Drones and privacy law research
Distinguished Visiting Lecturer Kristen Thomasen
The last Distinguished Visitors Lecture of 2017 was University of Windsor’s Assistant Professor Kristen Thomasen. A Ph.D. candidate at the University of Ottawa, Professor Thomasen’s research focuses on the legal, social and ethical implications of robotic technologies and artificial intelligence. Professor Thomasen spoke to students and faculty at Robson Hall on November 9th, 2017, about “Private Drones and Public Privacy.”
She began by describing how two different individuals reacted to seeing the flying robotic cameras hovering noisily over them in two cases.
In one, a Kentucky man who has been evocatively dubbed “The Drone Slayer” shot down a drone that flew over his yard where his two young daughters were playing. Though he was charged with “wanton endangerment” for unsafe gun use in a residential area, the court ruled that he was justified in the shooting due to violation of his privacy.
In the second case, a woman who assaulted a man operating a drone on a public beach, went to prison for the assault. The drone operator was found not to have done anything wrong. The key distinction, Thomasen said, was the location: private yard versus public beach.
A clear message Thomasen brought to the Robson Hall audience was that the law surrounding use of drones, while interesting and cutting-edge, is very undeveloped and in great need of more research.
Anyone can buy a drone these days, and their programming is becoming very sophisticated in that they can do a lot and are easy to use. Airspace has historically been legally designated as public, and at this time, drone-specific laws are not clearly defined. Drones are loosely regulated by Transport Canada, whose website only mentions drones in the context of safety rules for recreational users (given that a drone once collided with an airplane), but does not contemplate privacy.
What is reasonable
Thomasen explained that tort law that would apply to drone use exists in statutory format only in Manitoba, British Columbia, Saskatchewan, and Newfoundland. Applicable case law includes Douez v. Facebook, Inc., 2017 SCC 33 where Douez, a B.C. resident, brought an action against Facebook alleging it used her name and likeness without consent for advertising purposes, contrary to the B.C. Privacy Act. The SCC’s majority decision held that Facebook had an unfair and overwhelming benefit over the applicant. Currently, an applicant doesn’t have to prove losses suffered, but they do have to prove invasion of privacy.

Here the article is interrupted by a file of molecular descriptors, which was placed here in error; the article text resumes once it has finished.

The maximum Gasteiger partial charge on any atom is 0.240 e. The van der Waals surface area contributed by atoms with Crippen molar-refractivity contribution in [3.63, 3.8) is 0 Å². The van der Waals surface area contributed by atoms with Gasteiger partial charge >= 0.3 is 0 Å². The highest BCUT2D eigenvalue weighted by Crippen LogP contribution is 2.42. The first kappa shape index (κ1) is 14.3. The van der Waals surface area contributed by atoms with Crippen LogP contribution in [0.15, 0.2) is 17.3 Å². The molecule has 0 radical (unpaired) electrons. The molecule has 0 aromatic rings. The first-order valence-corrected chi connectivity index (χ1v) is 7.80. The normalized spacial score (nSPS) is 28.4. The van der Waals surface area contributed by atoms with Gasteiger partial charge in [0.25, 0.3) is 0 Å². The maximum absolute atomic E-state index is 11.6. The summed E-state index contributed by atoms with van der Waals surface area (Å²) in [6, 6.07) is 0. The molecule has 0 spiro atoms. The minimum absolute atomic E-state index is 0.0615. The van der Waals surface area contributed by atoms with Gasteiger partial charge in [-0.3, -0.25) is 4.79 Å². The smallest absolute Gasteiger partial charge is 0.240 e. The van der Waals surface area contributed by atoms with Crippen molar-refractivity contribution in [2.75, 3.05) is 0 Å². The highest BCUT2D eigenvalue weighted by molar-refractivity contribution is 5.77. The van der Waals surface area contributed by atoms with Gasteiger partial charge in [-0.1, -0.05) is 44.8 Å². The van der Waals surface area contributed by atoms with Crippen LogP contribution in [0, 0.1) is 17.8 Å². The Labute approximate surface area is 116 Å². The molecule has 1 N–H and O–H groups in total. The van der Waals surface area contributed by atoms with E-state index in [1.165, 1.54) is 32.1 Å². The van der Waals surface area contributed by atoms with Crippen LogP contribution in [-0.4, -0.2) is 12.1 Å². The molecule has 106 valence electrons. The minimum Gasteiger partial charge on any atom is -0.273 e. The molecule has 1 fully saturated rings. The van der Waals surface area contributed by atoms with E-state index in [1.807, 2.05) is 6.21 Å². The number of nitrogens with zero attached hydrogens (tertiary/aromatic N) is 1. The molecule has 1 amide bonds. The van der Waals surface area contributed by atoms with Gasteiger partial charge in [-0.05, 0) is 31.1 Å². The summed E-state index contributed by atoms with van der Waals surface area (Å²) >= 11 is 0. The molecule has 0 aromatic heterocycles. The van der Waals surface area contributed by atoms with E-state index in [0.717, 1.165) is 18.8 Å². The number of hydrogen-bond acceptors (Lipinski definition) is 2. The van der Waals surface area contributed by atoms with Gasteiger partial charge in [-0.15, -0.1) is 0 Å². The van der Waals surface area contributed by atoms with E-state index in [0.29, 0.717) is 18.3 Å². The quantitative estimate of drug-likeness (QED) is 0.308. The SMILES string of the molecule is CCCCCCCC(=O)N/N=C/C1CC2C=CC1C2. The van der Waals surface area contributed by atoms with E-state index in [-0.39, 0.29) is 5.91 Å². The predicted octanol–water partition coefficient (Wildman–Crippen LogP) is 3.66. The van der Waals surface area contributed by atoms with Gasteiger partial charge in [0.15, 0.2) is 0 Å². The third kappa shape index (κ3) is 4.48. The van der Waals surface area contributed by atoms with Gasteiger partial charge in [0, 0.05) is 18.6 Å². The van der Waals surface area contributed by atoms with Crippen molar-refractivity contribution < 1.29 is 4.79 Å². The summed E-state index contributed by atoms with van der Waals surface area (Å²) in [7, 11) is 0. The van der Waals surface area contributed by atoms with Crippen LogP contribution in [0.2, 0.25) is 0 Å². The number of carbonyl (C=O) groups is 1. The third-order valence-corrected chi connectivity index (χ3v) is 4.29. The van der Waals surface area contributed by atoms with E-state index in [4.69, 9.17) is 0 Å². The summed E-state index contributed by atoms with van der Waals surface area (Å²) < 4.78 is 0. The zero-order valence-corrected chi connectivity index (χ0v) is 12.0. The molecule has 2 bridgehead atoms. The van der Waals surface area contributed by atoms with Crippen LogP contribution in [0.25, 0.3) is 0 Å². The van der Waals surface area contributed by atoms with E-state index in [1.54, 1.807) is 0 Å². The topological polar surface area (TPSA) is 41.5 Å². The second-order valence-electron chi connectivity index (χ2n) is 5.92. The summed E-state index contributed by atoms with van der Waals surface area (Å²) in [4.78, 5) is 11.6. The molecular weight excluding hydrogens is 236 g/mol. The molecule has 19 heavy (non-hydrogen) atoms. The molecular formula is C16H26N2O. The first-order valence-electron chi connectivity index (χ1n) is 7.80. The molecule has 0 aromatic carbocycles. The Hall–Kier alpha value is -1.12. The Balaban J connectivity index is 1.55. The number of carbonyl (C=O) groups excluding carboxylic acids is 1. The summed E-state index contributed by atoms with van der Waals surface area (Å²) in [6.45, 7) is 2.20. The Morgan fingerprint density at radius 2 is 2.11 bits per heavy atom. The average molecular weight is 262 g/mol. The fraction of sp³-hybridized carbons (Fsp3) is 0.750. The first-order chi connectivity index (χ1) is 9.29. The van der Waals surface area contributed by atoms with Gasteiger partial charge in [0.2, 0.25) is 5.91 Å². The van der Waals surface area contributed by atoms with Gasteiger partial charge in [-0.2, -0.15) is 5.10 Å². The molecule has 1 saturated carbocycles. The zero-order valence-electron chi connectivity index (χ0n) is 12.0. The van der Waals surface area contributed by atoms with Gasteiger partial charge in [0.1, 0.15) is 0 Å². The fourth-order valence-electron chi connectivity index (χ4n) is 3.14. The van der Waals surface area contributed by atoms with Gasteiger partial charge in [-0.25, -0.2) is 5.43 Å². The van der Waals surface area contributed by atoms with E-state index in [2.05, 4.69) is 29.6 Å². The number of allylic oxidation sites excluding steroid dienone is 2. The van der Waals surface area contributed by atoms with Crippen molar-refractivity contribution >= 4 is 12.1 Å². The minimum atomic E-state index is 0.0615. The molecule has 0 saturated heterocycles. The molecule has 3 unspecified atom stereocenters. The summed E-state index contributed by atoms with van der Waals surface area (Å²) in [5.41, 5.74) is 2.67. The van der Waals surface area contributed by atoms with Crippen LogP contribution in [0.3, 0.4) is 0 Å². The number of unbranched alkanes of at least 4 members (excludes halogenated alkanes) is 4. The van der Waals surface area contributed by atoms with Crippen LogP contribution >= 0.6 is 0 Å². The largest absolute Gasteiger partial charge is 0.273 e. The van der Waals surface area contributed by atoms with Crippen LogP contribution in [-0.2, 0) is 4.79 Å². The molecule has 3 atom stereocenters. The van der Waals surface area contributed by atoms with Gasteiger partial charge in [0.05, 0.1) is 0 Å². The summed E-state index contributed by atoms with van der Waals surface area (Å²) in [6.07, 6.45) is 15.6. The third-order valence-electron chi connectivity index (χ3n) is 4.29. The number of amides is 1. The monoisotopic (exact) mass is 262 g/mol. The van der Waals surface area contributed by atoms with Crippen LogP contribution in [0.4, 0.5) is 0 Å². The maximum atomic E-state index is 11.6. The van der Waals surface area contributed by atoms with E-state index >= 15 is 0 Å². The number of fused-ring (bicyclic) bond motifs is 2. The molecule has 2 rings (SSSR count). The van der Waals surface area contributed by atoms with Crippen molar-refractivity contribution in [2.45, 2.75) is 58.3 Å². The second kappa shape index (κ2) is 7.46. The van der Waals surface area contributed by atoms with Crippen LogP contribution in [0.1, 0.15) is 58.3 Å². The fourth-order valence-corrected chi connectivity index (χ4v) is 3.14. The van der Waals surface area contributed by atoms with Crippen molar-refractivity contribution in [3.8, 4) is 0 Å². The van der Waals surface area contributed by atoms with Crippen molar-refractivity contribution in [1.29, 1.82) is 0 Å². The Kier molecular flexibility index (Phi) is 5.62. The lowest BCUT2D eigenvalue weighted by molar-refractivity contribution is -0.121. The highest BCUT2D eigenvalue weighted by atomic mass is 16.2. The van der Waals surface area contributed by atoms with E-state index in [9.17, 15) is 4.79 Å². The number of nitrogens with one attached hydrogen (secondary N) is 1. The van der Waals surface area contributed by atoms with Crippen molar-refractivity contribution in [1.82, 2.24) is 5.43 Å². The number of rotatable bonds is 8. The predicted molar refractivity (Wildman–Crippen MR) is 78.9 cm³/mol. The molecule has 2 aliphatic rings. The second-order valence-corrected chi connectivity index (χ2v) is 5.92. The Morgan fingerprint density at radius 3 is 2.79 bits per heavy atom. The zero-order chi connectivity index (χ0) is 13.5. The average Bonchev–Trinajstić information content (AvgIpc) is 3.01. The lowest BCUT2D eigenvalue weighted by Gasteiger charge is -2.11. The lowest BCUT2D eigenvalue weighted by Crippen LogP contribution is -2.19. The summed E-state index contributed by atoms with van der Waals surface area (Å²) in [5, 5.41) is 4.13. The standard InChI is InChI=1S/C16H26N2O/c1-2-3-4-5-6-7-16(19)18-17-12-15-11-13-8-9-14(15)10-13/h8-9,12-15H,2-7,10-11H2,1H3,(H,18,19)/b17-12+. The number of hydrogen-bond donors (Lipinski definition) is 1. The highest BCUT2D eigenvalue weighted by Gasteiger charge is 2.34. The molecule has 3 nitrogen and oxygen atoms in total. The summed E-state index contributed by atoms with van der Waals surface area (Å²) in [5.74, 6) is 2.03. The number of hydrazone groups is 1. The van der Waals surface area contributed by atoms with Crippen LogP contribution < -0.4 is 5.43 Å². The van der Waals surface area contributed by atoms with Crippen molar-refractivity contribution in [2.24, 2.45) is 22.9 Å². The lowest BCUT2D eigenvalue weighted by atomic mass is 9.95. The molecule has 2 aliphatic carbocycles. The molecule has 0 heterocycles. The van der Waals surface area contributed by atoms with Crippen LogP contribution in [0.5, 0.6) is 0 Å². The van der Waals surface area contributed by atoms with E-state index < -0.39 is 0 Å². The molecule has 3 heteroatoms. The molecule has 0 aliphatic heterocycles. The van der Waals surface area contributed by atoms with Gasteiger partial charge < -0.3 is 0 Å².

However, legislation does not adequately define privacy, and very little case law addresses this topic as well. The most important point to note about privacy law is “what is reasonable in the circumstances,” Thomasen said. For example, there no reasonable expectation of privacy for actions taking place in a public space as decided in Milner v. Manufacturers Live Insurance Co. 2005 BCSC 1661 para 76-77. The Criminal Code of Canada offers only section 162 (1) regarding Voyeurism, where it is an offence to secretly record someone when they have a reasonable expectation of privacy.
Thomasen concluded that all of the circumstances surrounding use of drones will have to be considered when determining whether or not someone’s privacy has been violated by them.
Audience members asked many questions and came away with the clear impression that this area of the law is in great need of further research given that it is so new and unexplored at this time.
The next Distinguished Visitors Lecture in the series will feature Dr. Benjamin Geva speaking on “Money and Payments Digitization: Evolution, Revolution and the Law,” Thursday, January 18th at 12:00 p.m. in Moot Courtroom B at Robson Hall, 224 Dysart Road.